Follow the procedure in reverse for reassembly however, I'd recommend adding a dab of low grade removable Loctite (222) to all of the screws or screwshafts that thread into metal surfaces. With the transmission apart- now is a good time to clean off the one way clutch (which can often slip allowing the engine to rev without 1st gear engagement). Also, now is a good time to replace the original screwshaft in the 2nd gear drum and also the screw shaft that locks the 2nd speed hub onto the mainshaft (this is the one that often backs out- not allowing your Savage to roll backwards, and leaving you without a 2nd gear- It's especially critical to add a dab of loctite to this one!). Upgrades and/or repairs can be performed at this time to replace worn transmission output drive cups, install an alloy disc brake adapter, perform a dual disc modification, install the HB Titianium Output shaft or HPI lightweight input shaft drive gears. It's also a good time to look at the transmission internals to get familiar with how it works...

Have Fun!!

Savaged
Last edited by Savaged on Thu Aug 14, 2003 10:49 am, edited 5 times in total.
Mirrors only show how much more work needs to be done...

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rcmarty
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Post by rcmarty » Sat Jun 28, 2003 7:24 pm

I did this too. Shifting was much smoother - could hardly hear it.

I'm running a picco p5 marine engine with an aircooled head

I found that the shifting pawl hitting this new pin (and trying to go past due to power) took a chunk out of the plastic gear. Once the piece was broken out the shifting pawl would get stuck - locking it in second.

I can take a pic if anyone likes. It looks like the shift point adjusting hole is twice a s wide as it originally was.

Don't know if i got a weak gear , drive too hard , shift late in powerband.

but i thought i'd offer my experience as food for thought.


martin :)

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Post by Savaged » Sat Jun 28, 2003 10:29 pm

Thanks for the response and input... wow 480+ views and your the only one that had any input :? The screwshaft threads through the second gear drum and is supported by the metal plate on the other side... I'm not exactly sure what's happening to your tranny...are you starting to tear apart the inside of the second gear drum..?

Picture showing the second gear drum with both screwshafts installed. There's a metal plate (not shown) that supports the ends of the screw shafts that is secured to the drum by 2 small screws
Image

It should be impossible for the pawl to get past the screwshaft pins unless the engagement hub that holds the pawl is starting to wear out and the pawl is able move around a bit sideways when is swings out.

Pictures below borrowed from "MouldyMarvin's Project Twin" post
Image

Image

Also, remember when installing the screwshafts through the second gear drum, it should be slightly countersunk so that the end of the screwshaft pins enters the designated holes of the metal plate on the other side.

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Post by rcmarty » Sun Jun 29, 2003 12:03 am

I have some pics of the gear. Where do i put them so they will show up here ?

I liked the mod and the way it performs. Maby i got a bad gear.

I didn't countersink the bolt the first time (more flush) anyways i ended up machining :oops: a circle in the first gear. LOL

the shifting pawl pin that goes through the disk (3rd pic down) is worn oblong in shape now. Still works but looks like a work clutch shoe (flywheel pin stretching out hole).

I'm going to get a new shifting setup soon.

I need to work on the shock ends. I was out trashing tonight ans ripped open both shock ends on one corner.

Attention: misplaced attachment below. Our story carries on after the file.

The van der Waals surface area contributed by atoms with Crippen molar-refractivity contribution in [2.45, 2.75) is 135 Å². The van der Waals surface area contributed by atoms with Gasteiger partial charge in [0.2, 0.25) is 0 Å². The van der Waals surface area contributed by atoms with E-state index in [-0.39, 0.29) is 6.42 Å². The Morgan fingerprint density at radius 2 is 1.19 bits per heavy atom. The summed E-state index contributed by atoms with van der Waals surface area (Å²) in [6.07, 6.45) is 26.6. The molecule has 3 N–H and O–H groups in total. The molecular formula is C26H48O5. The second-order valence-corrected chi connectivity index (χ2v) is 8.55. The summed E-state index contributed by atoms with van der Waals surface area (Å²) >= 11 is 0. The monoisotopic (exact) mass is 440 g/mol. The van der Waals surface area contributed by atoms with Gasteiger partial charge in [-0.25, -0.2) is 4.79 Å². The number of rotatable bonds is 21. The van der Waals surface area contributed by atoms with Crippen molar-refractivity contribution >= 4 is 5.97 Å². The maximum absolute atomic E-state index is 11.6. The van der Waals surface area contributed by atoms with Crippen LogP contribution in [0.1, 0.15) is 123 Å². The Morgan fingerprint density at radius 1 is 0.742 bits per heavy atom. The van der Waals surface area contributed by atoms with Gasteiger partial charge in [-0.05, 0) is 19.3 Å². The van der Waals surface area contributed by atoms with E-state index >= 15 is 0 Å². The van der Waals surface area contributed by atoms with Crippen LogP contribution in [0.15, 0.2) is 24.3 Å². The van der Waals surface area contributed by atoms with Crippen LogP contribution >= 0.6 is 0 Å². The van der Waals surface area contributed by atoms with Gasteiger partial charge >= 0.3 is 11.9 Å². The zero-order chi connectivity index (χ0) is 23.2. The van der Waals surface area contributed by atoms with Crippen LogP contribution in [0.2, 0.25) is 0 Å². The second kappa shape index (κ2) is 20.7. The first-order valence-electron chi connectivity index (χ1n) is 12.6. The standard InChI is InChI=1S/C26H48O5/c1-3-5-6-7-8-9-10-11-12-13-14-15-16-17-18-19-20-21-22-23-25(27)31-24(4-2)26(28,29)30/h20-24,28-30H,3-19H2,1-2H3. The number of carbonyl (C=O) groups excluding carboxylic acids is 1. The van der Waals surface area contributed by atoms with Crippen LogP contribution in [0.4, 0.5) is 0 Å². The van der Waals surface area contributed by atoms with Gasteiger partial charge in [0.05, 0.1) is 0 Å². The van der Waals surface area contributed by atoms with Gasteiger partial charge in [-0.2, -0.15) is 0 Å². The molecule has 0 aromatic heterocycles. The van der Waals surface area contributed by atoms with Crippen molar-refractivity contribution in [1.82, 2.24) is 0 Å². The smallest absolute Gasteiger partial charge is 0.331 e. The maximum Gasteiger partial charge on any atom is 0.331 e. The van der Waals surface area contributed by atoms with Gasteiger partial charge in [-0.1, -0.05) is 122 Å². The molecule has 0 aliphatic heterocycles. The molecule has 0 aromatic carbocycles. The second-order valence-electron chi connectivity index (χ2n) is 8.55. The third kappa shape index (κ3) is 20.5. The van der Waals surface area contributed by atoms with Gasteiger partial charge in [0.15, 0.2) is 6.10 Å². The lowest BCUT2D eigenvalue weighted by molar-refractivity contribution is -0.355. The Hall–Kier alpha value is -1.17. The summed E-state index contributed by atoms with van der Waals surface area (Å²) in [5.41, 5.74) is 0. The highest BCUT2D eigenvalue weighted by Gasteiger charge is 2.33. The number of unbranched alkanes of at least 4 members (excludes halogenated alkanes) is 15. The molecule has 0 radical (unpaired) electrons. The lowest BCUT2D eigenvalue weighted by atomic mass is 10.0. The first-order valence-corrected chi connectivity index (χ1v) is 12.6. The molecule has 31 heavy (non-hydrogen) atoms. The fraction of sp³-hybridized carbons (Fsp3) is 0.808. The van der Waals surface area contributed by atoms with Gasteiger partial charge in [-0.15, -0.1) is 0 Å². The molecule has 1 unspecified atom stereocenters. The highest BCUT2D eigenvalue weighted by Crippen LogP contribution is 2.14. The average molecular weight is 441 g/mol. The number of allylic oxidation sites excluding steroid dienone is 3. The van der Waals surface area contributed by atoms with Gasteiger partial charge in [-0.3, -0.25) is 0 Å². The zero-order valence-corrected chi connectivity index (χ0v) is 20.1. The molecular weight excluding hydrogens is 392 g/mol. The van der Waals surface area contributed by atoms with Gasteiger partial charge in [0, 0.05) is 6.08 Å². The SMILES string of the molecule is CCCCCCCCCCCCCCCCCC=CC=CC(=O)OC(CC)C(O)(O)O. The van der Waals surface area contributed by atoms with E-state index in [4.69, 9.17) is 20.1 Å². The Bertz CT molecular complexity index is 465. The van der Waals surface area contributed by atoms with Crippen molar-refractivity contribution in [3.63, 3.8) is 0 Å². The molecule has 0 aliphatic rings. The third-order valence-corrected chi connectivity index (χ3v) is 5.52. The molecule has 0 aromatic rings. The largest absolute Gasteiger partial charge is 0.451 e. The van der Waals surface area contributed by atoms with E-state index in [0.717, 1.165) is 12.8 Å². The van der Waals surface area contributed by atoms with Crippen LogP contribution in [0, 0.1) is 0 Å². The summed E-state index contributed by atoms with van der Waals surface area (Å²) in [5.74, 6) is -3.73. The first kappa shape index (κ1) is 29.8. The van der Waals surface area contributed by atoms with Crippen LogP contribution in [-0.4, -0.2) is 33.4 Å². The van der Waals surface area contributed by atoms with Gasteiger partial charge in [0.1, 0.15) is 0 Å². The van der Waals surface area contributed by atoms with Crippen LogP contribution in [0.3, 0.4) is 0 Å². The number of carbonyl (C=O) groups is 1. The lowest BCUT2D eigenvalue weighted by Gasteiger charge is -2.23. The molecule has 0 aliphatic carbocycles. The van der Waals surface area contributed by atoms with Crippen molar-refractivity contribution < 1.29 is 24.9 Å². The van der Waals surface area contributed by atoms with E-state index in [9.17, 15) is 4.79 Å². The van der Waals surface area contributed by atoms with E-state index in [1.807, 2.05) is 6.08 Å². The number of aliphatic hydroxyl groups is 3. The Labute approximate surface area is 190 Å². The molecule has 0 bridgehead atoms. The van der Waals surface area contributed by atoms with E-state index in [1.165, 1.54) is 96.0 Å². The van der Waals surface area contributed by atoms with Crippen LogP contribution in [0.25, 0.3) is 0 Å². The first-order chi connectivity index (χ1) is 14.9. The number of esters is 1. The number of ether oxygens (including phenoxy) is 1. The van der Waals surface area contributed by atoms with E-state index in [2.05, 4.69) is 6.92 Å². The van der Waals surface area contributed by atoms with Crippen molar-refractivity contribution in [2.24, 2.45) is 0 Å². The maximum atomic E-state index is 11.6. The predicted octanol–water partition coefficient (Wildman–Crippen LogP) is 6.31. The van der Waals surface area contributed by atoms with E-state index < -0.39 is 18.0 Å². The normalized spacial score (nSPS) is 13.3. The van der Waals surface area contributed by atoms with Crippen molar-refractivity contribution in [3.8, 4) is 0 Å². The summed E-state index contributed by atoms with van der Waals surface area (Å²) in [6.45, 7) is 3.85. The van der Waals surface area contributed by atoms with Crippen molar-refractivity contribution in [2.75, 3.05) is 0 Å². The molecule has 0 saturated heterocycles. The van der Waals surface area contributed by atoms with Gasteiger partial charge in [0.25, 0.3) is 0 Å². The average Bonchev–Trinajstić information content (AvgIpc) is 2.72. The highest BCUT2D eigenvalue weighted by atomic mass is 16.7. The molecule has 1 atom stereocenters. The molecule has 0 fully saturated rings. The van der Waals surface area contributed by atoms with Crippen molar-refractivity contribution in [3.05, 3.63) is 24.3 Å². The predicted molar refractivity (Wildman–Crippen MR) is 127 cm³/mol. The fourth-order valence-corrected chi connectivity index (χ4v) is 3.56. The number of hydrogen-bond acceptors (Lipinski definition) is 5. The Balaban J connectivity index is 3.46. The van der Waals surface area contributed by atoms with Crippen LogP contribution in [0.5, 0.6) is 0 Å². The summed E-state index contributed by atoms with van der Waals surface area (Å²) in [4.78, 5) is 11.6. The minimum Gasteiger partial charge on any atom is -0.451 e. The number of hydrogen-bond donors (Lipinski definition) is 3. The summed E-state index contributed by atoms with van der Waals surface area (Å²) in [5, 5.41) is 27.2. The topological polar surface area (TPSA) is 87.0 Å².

Martin :)

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Post by Savaged » Sun Jun 29, 2003 12:18 am

I didn't countersink the bolt the first time (more flush) anyways i ended up machining a circle in the first gear. LOL


Yeah I made sure to mention that in my original post...cause I knew it'd happen to somebody...
Wow! If the pawl pin hole is oblong...it might just be due to normal wear and tear. (What kinda power is that marine engine putting out anyways?). You can buy tranny internals from TowerHobbies..

To post a picture, read this post. www.picturetrail.com and www.rcpics.com will host your pictures for a fee...

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Post by rcmarty » Sun Jun 29, 2003 12:33 am

I'm not sure what kind of power the picco puts out.
I know it was the hottest boat motor you could get 7-10 years ago. Picco booklet says 1.9 hp. Not alot of power but we run alot more nitro here than in italy. So maby the hp ratings are for 0% nitro. I'm running 20% traxxas top fuel.

My 21bb has been flowed (sharpen crank, flow down ports) GH cooling head and with the same setup (16t bell ) we have a site with a 50 degree hill 40' high i can get about 2-5' air at the top. I had the picco in there last week with a air leak in it (wicked bottom end lean no idle down for no-one) and on the same hill i got an easy 10' air at the top.

There's another savage i run with too and his 21bb doesn't have the power mine does. So my 21bb is a good one or the clean-up is adding power but the picco makes it look like an electric!

I'll check into the pic hosting. Can i host the pics at my webspace and link them to the site ? I have 10m of space included with my internet but i need to learn how to use it :)

Martin :)

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Post by Savaged » Sun Jun 29, 2003 1:26 am

Provided each picture has a seperate URL address, your webspace should work. Otherwise, you can send a link to one of your albums to we can look at the pictures individually...


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Post by mrowekamp » Sun Jun 29, 2003 6:14 am

You didn't mention, but i guess it would be wise to loctite those setscrew shafts?

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Post by Savaged » Sun Jun 29, 2003 1:12 pm

Right on! I could swear I mentioned it...but after rereading the post...i guess not :oops: I'll add it in now! Thanks... :wink: